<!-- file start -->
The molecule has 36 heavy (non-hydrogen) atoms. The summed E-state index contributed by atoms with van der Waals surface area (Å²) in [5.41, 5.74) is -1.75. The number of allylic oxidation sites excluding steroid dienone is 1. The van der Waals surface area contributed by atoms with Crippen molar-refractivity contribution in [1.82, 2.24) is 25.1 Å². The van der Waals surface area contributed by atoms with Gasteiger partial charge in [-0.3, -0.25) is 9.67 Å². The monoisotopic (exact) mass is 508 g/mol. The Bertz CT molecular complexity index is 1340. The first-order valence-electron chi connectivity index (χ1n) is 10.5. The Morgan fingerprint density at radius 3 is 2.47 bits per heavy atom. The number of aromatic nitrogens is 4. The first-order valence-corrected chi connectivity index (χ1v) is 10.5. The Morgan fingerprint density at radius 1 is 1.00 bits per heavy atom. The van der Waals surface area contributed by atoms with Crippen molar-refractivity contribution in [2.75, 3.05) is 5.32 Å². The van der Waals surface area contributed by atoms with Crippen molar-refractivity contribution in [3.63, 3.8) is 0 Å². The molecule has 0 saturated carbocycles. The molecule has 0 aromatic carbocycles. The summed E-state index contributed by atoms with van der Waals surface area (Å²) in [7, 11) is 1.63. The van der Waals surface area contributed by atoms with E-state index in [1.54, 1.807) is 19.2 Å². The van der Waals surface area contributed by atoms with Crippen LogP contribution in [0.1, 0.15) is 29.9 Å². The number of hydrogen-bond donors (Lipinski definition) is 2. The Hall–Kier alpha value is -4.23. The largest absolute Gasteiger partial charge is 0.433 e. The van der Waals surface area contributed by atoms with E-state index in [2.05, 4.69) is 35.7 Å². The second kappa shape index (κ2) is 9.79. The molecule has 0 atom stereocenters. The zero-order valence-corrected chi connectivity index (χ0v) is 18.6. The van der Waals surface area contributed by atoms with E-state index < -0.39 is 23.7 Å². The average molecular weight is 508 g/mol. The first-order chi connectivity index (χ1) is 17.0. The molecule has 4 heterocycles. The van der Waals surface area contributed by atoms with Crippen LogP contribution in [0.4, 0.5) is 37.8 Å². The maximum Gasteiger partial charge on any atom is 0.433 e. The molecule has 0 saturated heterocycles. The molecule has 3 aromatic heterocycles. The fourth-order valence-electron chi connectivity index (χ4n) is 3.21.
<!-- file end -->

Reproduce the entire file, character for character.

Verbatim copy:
The molecule has 36 heavy (non-hydrogen) atoms. The summed E-state index contributed by atoms with van der Waals surface area (Å²) in [5.41, 5.74) is -1.75. The number of allylic oxidation sites excluding steroid dienone is 1. The van der Waals surface area contributed by atoms with Crippen molar-refractivity contribution in [1.82, 2.24) is 25.1 Å². The van der Waals surface area contributed by atoms with Gasteiger partial charge in [-0.3, -0.25) is 9.67 Å². The monoisotopic (exact) mass is 508 g/mol. The Bertz CT molecular complexity index is 1340. The first-order valence-electron chi connectivity index (χ1n) is 10.5. The Morgan fingerprint density at radius 3 is 2.47 bits per heavy atom. The number of aromatic nitrogens is 4. The first-order valence-corrected chi connectivity index (χ1v) is 10.5. The Morgan fingerprint density at radius 1 is 1.00 bits per heavy atom. The van der Waals surface area contributed by atoms with Crippen molar-refractivity contribution in [2.75, 3.05) is 5.32 Å². The van der Waals surface area contributed by atoms with Crippen molar-refractivity contribution in [3.63, 3.8) is 0 Å². The molecule has 0 saturated carbocycles. The molecule has 0 aromatic carbocycles. The summed E-state index contributed by atoms with van der Waals surface area (Å²) in [7, 11) is 1.63. The van der Waals surface area contributed by atoms with E-state index in [1.54, 1.807) is 19.2 Å². The van der Waals surface area contributed by atoms with Crippen LogP contribution in [0.1, 0.15) is 29.9 Å². The number of hydrogen-bond donors (Lipinski definition) is 2. The Hall–Kier alpha value is -4.23. The largest absolute Gasteiger partial charge is 0.433 e. The van der Waals surface area contributed by atoms with E-state index in [2.05, 4.69) is 35.7 Å². The second kappa shape index (κ2) is 9.79. The molecule has 0 atom stereocenters. The zero-order valence-corrected chi connectivity index (χ0v) is 18.6. The van der Waals surface area contributed by atoms with E-state index < -0.39 is 23.7 Å². The average molecular weight is 508 g/mol. The first-order chi connectivity index (χ1) is 17.0. The molecule has 4 heterocycles. The van der Waals surface area contributed by atoms with Crippen LogP contribution in [0.4, 0.5) is 37.8 Å². The maximum Gasteiger partial charge on any atom is 0.433 e. The molecule has 0 saturated heterocycles. The molecule has 3 aromatic heterocycles. The fourth-order valence-electron chi connectivity index (χ4n) is 3.21.